Syrian forces shot dead three anti-government protesters on Friday on the second day of a nationwide ceasefire, as tens of thousands of people demonstrated against President Bashar al-Assad, activists said.
One demonstrator was killed in Assi square in the city of Hama when government forces opened fire on demonstrators despite agreeing to an UN-brokered ceasefire, sources in Hama told the Britain-based Syrian Observatory for Human Rights.
International envoy Kofi Annan’s six-point peace plan went into effect Thursday morning. An outbreak of violence could undermine the ceasefire agreement that aims for a peaceful resolution to end the bloody 13-month uprising through diplomatic discussions.
Security forces were out in strength to control the anti-Assad rallies, demanding protesters obtain permits for the right to rally in the streets.
Syrian forces tightened security in public squares and around mosques.
Another protester was shot dead after leaving a mosque to join anti-Assad protests in the village of Nawa, in the southern province of Daraa, the Observatory said.
The Annan plan allows the Syrian people to hold peaceful protests.
Syrian forces also killed a man in the town of Salqin, in the northwestern province of Idlib near the Turkish border, as troops loyal to Assad attempt to clear rebels out of the area, the Observatory added.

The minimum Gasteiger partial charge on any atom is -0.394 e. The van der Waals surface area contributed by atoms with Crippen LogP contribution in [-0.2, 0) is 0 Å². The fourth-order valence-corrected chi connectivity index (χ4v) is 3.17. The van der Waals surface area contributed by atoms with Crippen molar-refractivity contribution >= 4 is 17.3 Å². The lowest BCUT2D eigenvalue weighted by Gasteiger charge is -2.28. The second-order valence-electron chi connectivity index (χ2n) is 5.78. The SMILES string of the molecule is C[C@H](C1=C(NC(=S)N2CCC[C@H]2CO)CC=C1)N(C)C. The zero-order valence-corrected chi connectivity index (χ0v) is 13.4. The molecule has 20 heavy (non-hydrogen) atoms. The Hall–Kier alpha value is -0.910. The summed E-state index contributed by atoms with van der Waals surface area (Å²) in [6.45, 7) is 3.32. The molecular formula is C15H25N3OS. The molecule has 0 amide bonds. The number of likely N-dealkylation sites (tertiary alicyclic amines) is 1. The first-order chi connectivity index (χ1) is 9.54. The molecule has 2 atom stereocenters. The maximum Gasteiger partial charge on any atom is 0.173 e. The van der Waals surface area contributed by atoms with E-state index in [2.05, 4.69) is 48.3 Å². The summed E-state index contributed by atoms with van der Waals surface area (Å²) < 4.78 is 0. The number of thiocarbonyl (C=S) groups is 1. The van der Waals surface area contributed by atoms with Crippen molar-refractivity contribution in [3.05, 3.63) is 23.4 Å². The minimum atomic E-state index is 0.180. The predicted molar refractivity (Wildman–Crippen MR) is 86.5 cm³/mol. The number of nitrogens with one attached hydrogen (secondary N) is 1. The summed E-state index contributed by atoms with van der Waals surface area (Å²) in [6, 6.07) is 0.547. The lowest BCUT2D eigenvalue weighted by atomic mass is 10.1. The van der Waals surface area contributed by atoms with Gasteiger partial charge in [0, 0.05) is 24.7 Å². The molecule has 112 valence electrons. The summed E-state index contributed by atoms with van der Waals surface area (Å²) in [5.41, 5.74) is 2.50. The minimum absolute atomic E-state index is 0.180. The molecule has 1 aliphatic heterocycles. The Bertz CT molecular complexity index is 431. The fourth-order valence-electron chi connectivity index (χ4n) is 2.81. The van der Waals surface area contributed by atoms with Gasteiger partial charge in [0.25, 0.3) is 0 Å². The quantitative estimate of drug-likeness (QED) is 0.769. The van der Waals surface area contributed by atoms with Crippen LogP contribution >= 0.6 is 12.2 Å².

Government forces deployed tanks to the village of Kherbet Joz, near the border of Turkey, where there has been heavy gunfire, the anti-Assad committees reported.
A contingent of 10 to 12 people UN observers are ready to board a plane to Syria, the spokesman for Annan said on Friday.
The advance team is “standing by to board planes and to get themselves on the ground as soon as possible” in anticipation that the UN security council will grant approval for the mission, Annan’s spokesman Ahmad Fawzi told a news conference in Geneva on Friday.
The UN estimated that government forces have killed at least 9,000 Syrian people since the violent uprising against Assad began last year.
Source: The Telegraph